Skip to Main Content

Apply Now to the University of Wyoming apply now

Wyoming Business Tips for Dec. 12-18

December 8, 2022

A weekly look at issues facing Wyoming business owners and entrepreneurs from the Wyoming Small Business Development Center (SBDC) Network, a collection of business assistance programs at the University of Wyoming.

By Cindy Unger, business adviser, Wyoming SBDC Network

Small-business owners need to think about some kind of retirement savings for themselves and their employees. In this competitive employment environment, having a retirement plan for a business’s current or future employees might help attract and retain better help.

Some important considerations in choosing the best retirement plan for your situation are:

-- Do you currently have or anticipate having employees in the future?

-- Is it a priority that employees contribute to the retirement plan?

-- Is your priority higher contributions or ease of administration?

Below are some alternatives to consider:

-- Roth IRA. Even with no employees, a business owner can set up an individual Roth IRA. The primary eligibility requirement is that the participant has “earned income.” Earned income is earned by working for someone else who pays you or income earned by running your own business or farm. Any type of passive investment income resulting from securities, rental property or other assets is categorized as unearned income and cannot be contributed to a Roth IRA. Contribution limits for 2023 are $6,500 for individuals under age 50 and $7,500 for individuals over 50.

-- Payroll deduction IRA. If you are an employer but do not want to adopt a retirement plan, you can allow employees to contribute to their IRAs through payroll deductions. Employees decide how much and when to contribute to the IRAs. No employer contributions are required.

-- Simplified employee pensions (SEPs). Employers can set up SEP IRAs for themselves and each employee. The employer must contribute a uniform percentage of pay for each employee, and the owner is considered an “employee.” Employer contributions are limited to the lesser of 25 percent of pay or $66,000 in 2023. This plan is beneficial to cover the owner(s) of businesses with no employees. Advantages include the fact that employers are not required to make contributions every year, and startup and operating costs are low.

-- SIMPLE IRAs. These are available for employers with 100 or fewer employees. They require an employer/employee match. Employees can contribute up to $15,000 in 2023 via payroll deduction. Employers must either match the employees’ contributions dollar for dollar, up to 3 percent of their compensation, or make a fixed contribution of 2 percent of compensation for all eligible employees, even if employees choose not to contribute. This is easy to set up and maintain. Employees can decide how and where the money will be invested and retain the SIMPLE IRAs even when they change jobs.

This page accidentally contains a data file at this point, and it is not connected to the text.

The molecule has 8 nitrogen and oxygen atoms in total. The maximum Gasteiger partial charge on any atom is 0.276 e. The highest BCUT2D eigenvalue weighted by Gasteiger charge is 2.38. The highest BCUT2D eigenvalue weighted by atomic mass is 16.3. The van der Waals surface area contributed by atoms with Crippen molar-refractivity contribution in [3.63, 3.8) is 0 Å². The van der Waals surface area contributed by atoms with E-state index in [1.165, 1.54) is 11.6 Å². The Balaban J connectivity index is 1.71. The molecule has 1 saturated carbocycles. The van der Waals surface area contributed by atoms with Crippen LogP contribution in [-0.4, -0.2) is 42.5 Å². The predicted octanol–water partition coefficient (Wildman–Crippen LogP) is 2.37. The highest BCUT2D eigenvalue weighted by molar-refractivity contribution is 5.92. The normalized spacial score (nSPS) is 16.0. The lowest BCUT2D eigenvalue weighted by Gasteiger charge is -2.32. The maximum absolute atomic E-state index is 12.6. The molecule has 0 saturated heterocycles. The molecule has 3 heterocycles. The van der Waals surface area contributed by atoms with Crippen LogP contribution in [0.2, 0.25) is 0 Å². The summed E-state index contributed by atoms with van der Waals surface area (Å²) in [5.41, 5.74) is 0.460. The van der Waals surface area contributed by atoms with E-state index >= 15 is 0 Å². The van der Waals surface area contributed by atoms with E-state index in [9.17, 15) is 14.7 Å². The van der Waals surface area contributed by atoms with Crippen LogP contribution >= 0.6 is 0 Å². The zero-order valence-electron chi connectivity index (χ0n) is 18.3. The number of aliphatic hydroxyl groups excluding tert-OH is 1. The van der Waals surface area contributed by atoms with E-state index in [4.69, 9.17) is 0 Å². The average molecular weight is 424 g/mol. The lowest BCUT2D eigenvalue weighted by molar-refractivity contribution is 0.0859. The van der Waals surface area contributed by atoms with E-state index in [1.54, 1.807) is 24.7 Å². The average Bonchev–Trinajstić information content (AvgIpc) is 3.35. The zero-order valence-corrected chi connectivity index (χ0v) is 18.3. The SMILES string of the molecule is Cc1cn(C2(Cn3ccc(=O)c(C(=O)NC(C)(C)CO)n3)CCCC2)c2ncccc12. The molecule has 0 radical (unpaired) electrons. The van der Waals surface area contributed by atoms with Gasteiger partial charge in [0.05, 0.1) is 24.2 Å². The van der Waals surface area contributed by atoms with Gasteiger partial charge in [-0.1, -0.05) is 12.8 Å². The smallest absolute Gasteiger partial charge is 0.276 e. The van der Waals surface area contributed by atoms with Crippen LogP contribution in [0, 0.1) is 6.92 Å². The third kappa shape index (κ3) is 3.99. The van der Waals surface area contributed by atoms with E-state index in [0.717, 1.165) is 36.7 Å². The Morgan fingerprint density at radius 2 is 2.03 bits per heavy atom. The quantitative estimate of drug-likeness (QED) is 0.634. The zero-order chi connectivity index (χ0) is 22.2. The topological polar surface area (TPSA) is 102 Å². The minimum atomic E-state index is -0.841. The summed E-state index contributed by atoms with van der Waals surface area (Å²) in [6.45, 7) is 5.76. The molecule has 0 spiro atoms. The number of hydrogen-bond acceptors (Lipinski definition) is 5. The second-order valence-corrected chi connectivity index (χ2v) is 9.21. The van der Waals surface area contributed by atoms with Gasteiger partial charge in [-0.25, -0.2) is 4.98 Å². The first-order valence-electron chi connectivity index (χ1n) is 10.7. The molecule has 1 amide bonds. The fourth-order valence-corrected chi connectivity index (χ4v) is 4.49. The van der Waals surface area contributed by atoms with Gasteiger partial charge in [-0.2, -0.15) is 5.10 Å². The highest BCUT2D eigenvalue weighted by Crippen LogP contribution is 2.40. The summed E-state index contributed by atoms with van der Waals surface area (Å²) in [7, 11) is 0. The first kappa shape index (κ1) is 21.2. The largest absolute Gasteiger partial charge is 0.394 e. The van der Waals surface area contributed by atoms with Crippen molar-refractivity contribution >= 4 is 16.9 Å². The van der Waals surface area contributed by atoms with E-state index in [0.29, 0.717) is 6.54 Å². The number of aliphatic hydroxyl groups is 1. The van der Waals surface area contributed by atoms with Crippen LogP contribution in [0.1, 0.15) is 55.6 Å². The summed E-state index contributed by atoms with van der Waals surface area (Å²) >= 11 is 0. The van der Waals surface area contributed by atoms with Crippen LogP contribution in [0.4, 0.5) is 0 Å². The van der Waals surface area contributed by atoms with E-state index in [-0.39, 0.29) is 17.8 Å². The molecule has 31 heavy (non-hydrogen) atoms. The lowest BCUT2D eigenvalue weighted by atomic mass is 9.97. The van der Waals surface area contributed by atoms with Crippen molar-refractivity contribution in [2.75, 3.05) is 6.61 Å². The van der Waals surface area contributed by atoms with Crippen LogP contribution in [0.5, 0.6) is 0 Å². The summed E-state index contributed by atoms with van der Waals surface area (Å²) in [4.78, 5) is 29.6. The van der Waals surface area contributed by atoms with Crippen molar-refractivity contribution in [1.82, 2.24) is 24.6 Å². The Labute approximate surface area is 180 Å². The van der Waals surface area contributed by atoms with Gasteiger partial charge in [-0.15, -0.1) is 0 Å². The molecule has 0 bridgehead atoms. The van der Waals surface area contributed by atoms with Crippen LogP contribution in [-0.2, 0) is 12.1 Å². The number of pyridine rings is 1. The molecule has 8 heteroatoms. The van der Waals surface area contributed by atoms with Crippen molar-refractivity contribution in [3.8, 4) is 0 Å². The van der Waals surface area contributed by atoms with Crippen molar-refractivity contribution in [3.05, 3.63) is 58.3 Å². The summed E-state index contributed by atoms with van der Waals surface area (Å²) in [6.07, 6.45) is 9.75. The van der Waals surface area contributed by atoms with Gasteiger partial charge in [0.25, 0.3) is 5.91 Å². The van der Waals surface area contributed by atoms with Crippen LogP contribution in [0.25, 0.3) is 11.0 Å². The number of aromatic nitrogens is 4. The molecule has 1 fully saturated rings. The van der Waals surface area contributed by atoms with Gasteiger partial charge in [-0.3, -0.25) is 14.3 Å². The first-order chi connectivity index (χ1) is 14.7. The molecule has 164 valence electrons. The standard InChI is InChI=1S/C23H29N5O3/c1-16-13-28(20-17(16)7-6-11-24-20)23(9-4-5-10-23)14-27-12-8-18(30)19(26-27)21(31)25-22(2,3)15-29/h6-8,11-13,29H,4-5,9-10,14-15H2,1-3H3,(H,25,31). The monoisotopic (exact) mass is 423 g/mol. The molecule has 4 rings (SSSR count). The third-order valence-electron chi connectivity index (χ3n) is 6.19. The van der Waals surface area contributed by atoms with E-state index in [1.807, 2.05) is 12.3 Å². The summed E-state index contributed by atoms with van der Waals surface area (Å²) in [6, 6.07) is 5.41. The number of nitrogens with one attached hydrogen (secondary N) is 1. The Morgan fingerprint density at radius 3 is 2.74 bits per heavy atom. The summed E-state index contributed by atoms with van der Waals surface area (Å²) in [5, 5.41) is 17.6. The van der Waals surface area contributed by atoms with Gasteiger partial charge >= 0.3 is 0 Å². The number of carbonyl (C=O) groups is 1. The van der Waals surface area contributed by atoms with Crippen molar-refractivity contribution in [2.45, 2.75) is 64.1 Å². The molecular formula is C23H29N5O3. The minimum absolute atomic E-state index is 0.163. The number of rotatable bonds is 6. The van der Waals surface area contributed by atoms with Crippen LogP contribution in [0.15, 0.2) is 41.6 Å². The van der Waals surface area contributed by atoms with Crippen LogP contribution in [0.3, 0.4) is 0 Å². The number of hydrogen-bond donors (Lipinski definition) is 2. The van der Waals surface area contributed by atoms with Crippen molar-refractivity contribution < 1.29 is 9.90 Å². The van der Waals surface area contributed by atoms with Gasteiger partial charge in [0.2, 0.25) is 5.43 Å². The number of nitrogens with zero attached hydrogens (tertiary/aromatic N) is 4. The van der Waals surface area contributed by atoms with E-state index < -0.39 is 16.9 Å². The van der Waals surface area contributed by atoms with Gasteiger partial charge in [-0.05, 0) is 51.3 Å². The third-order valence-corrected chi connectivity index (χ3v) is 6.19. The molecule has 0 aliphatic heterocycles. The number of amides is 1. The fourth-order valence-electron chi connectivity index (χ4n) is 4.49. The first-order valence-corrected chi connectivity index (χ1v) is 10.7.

-- 401(k) plans. Solo plans are possible. The 2023 contribution limit is $22,500. Employers are not required to match. Employees actually defer a portion of their salaries. These deferrals go into the 401(k) plans that are sponsored by the employers and are accounted for separately for each employee. Employees can choose to contribute either on a before-tax or after-tax (Roth) basis. Plans may or may not require employer contributions. The employer contribution may be a profit-sharing contribution.

There is a special rule for sole proprietors and single-member LLCs. They can contribute 25 percent of net self-employment income, which is net profit less half their self-employment tax and the plan contributions they made for themselves. The limit on compensation that can be used to factor in your contribution is $330,000 in 2023.

Although these alternatives are relatively simple, there are additional alternatives and regulations involved. Small-business owners should consult their tax professionals for additional information. And small-business owners can discuss their strategies and goals for each of these solutions with their Wyoming SBDC Network business advisers. Small-business owners can make an appointment today and start saving for their future.

The Wyoming SBDC Network offers no-cost advising and technical assistance to help Wyoming entrepreneurs think about, launch, grow, reinvent or exit their business. In 2021, the Wyoming SBDC Network helped Wyoming entrepreneurs start 80 new businesses; support 4,077 jobs; and bring a capital impact of $9.2 million to the state. The Wyoming SBDC Network is hosted by UW with state funds from the Wyoming Business Council and funded, in part, through a cooperative agreement with the U.S. Small Business Administration.

To ask a question, call 1-800-348-5194, email, or write Dept. 3922, 1000 E. University Ave., Laramie, WY 82071-3922.

Contact Us

Institutional Communications

Bureau of Mines Building, Room 137


Laramie, WY 82071

Phone: (307) 766-2929


Find us on Facebook (Link opens a new window) Find us on Twitter (Link opens a new window)

1000 E. University Ave. Laramie, WY 82071
UW Operators (307) 766-1121 | Contact Us | Download Adobe Reader

Accreditation | Virtual Tour | Emergency Preparedness | Employment at UW | Privacy Policy | Harassment & Discrimination | Accessibility Accessibility information icon